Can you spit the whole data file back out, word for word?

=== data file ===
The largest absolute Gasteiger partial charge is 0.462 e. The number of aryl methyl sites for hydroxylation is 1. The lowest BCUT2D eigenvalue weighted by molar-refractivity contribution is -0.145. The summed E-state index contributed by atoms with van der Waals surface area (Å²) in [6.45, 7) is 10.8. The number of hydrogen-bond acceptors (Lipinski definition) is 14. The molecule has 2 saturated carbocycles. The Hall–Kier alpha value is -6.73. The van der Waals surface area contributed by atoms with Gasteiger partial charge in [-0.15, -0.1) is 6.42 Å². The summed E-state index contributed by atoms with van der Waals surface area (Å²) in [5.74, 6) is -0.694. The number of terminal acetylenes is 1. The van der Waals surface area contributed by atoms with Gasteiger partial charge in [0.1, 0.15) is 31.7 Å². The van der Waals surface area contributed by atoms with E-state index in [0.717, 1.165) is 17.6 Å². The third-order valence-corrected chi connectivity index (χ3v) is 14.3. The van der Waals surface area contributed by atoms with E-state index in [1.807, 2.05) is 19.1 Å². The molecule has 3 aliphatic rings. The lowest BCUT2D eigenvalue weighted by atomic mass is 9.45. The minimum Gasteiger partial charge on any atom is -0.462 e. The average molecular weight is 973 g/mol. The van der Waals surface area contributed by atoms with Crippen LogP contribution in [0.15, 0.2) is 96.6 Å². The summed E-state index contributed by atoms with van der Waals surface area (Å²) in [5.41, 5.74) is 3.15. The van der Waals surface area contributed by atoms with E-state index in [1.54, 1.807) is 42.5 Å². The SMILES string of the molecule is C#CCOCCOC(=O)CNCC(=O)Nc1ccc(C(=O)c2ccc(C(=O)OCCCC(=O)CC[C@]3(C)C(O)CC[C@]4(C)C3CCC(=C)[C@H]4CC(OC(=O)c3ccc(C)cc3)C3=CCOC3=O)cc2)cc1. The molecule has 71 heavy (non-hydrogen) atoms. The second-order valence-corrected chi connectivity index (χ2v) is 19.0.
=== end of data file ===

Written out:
The largest absolute Gasteiger partial charge is 0.462 e. The number of aryl methyl sites for hydroxylation is 1. The lowest BCUT2D eigenvalue weighted by molar-refractivity contribution is -0.145. The summed E-state index contributed by atoms with van der Waals surface area (Å²) in [6.45, 7) is 10.8. The number of hydrogen-bond acceptors (Lipinski definition) is 14. The molecule has 2 saturated carbocycles. The Hall–Kier alpha value is -6.73. The van der Waals surface area contributed by atoms with Gasteiger partial charge in [-0.15, -0.1) is 6.42 Å². The summed E-state index contributed by atoms with van der Waals surface area (Å²) in [5.74, 6) is -0.694. The number of terminal acetylenes is 1. The van der Waals surface area contributed by atoms with Gasteiger partial charge in [0.1, 0.15) is 31.7 Å². The van der Waals surface area contributed by atoms with E-state index in [0.717, 1.165) is 17.6 Å². The third-order valence-corrected chi connectivity index (χ3v) is 14.3. The van der Waals surface area contributed by atoms with E-state index in [1.807, 2.05) is 19.1 Å². The molecule has 3 aliphatic rings. The lowest BCUT2D eigenvalue weighted by atomic mass is 9.45. The minimum Gasteiger partial charge on any atom is -0.462 e. The average molecular weight is 973 g/mol. The van der Waals surface area contributed by atoms with Crippen LogP contribution in [0.15, 0.2) is 96.6 Å². The summed E-state index contributed by atoms with van der Waals surface area (Å²) in [5.41, 5.74) is 3.15. The van der Waals surface area contributed by atoms with E-state index in [1.54, 1.807) is 42.5 Å². The SMILES string of the molecule is C#CCOCCOC(=O)CNCC(=O)Nc1ccc(C(=O)c2ccc(C(=O)OCCCC(=O)CC[C@]3(C)C(O)CC[C@]4(C)C3CCC(=C)[C@H]4CC(OC(=O)c3ccc(C)cc3)C3=CCOC3=O)cc2)cc1. The molecule has 71 heavy (non-hydrogen) atoms. The second-order valence-corrected chi connectivity index (χ2v) is 19.0.